Exploration: Process & Interpretation
Exploration: Process & Interpretation
A 24-well pad is auto-planned and shows the Separation Rule anti-collision display computed for all wells all at once. The color controls represent three collision risk categories: green = minimum risk, yellow = medium risk and red = stop drilling, maximum risk zones. (Source: CGG GeoSoftware)
A 24-well pad is auto-planned and shows the Separation Rule anti-collision display computed for all wells all at once. The color controls represent three collision risk categories: green = minimum risk, yellow = medium risk and red = stop drilling, maximum risk zones. (Source: CGG GeoSoftware)
Providing crucial
data visibility
New software integrates engineering planning with geoscience data for optimal well path designs.
Joe Dominguez, CGG GeoSoftware

E

xpert knowledge resides in individuals, but data belong to everyone. The petroleum industry is adopting a more integrated team approach to well planning and drilling, with software technology bringing engineering and geoscience closer together for better well trajectory designs. The ability to integrate all available geological and geophysical (G&G) data and related interpretations, and also identify the locations and paths of planned and existing wells, optimizes well planning in unconventional and fractured reservoirs.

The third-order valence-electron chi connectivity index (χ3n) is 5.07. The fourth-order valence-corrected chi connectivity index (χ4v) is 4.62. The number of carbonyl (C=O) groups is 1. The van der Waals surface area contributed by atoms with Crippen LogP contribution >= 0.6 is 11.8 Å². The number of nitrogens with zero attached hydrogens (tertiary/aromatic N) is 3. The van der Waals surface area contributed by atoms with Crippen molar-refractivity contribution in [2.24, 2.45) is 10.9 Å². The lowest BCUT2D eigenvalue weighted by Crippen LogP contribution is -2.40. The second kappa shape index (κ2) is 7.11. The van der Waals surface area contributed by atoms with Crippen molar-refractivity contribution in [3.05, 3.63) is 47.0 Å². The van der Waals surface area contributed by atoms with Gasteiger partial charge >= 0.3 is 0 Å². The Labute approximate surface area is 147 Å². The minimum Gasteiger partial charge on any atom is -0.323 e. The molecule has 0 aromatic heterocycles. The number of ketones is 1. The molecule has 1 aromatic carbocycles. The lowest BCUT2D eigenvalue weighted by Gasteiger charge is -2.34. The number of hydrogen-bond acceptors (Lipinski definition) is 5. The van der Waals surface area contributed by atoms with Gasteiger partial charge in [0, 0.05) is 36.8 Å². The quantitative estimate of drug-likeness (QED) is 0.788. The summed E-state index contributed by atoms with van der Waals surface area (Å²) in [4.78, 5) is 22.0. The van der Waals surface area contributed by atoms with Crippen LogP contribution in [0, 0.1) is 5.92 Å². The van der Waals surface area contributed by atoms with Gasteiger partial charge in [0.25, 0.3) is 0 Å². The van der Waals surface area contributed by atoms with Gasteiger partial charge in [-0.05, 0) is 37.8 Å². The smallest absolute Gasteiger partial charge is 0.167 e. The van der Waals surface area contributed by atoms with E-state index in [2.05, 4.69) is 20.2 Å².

A collaborative team of technical experts with access to all relevant data can provide benefits in terms of safety, efficiency and delivery cycle times, and help maximize the project’s return on investment. Software advances that support the integration of engineering planning and geoscience data will assist these new collaborative teams to function effectively.

Well path planning technology

Part of the CGG GeoSoftware portfolio, InsightEarth’s new interactive 3D well path planning solution, WellPath, combines G&G data and interpretation results with engineering planning tools. These tools include well trajectory planning and editing, semi-automated path planning, the latest collision avoidance technology, and reporting and plotting features for company archives. This software environment enables planning and optimization of individual well paths, multi-slot platforms, multi-well pads and development projects. At the same time, it helps minimize wellbore collision risks and maximize potential performance of the overall development plan.